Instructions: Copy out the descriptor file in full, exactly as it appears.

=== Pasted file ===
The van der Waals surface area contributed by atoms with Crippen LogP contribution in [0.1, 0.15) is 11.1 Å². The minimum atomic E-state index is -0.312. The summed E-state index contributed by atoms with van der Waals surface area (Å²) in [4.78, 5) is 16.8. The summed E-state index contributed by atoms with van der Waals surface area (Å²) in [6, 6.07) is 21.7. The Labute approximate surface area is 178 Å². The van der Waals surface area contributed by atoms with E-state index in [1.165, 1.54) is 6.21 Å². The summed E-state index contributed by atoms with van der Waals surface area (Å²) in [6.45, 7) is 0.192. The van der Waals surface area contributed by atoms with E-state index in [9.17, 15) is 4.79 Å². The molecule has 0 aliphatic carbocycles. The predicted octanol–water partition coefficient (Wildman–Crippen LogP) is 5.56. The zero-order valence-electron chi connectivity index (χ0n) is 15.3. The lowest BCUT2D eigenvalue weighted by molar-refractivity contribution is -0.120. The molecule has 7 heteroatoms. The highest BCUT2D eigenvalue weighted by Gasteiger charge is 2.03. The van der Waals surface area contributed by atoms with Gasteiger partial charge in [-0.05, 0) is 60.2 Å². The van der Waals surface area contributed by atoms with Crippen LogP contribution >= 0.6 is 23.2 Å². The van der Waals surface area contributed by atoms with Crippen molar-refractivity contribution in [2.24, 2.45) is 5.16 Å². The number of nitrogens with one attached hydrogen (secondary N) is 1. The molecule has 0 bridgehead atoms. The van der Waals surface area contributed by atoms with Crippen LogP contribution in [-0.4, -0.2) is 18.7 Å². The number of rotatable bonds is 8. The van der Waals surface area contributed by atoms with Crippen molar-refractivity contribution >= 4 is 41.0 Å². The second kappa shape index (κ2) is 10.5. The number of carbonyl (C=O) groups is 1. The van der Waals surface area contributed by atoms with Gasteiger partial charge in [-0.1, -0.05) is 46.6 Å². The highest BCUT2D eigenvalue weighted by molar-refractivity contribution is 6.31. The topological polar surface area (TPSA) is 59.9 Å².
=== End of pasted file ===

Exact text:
The van der Waals surface area contributed by atoms with Crippen LogP contribution in [0.1, 0.15) is 11.1 Å². The minimum atomic E-state index is -0.312. The summed E-state index contributed by atoms with van der Waals surface area (Å²) in [4.78, 5) is 16.8. The summed E-state index contributed by atoms with van der Waals surface area (Å²) in [6, 6.07) is 21.7. The Labute approximate surface area is 178 Å². The van der Waals surface area contributed by atoms with E-state index in [1.165, 1.54) is 6.21 Å². The summed E-state index contributed by atoms with van der Waals surface area (Å²) in [6.45, 7) is 0.192. The van der Waals surface area contributed by atoms with E-state index in [9.17, 15) is 4.79 Å². The molecule has 0 aliphatic carbocycles. The predicted octanol–water partition coefficient (Wildman–Crippen LogP) is 5.56. The zero-order valence-electron chi connectivity index (χ0n) is 15.3. The lowest BCUT2D eigenvalue weighted by molar-refractivity contribution is -0.120. The molecule has 7 heteroatoms. The highest BCUT2D eigenvalue weighted by Gasteiger charge is 2.03. The van der Waals surface area contributed by atoms with Gasteiger partial charge in [-0.05, 0) is 60.2 Å². The van der Waals surface area contributed by atoms with Crippen LogP contribution >= 0.6 is 23.2 Å². The van der Waals surface area contributed by atoms with Crippen molar-refractivity contribution in [2.24, 2.45) is 5.16 Å². The number of nitrogens with one attached hydrogen (secondary N) is 1. The molecule has 0 bridgehead atoms. The van der Waals surface area contributed by atoms with Crippen LogP contribution in [-0.4, -0.2) is 18.7 Å². The number of rotatable bonds is 8. The van der Waals surface area contributed by atoms with Crippen molar-refractivity contribution >= 4 is 41.0 Å². The second kappa shape index (κ2) is 10.5. The number of carbonyl (C=O) groups is 1. The van der Waals surface area contributed by atoms with Gasteiger partial charge in [-0.1, -0.05) is 46.6 Å². The highest BCUT2D eigenvalue weighted by molar-refractivity contribution is 6.31. The topological polar surface area (TPSA) is 59.9 Å².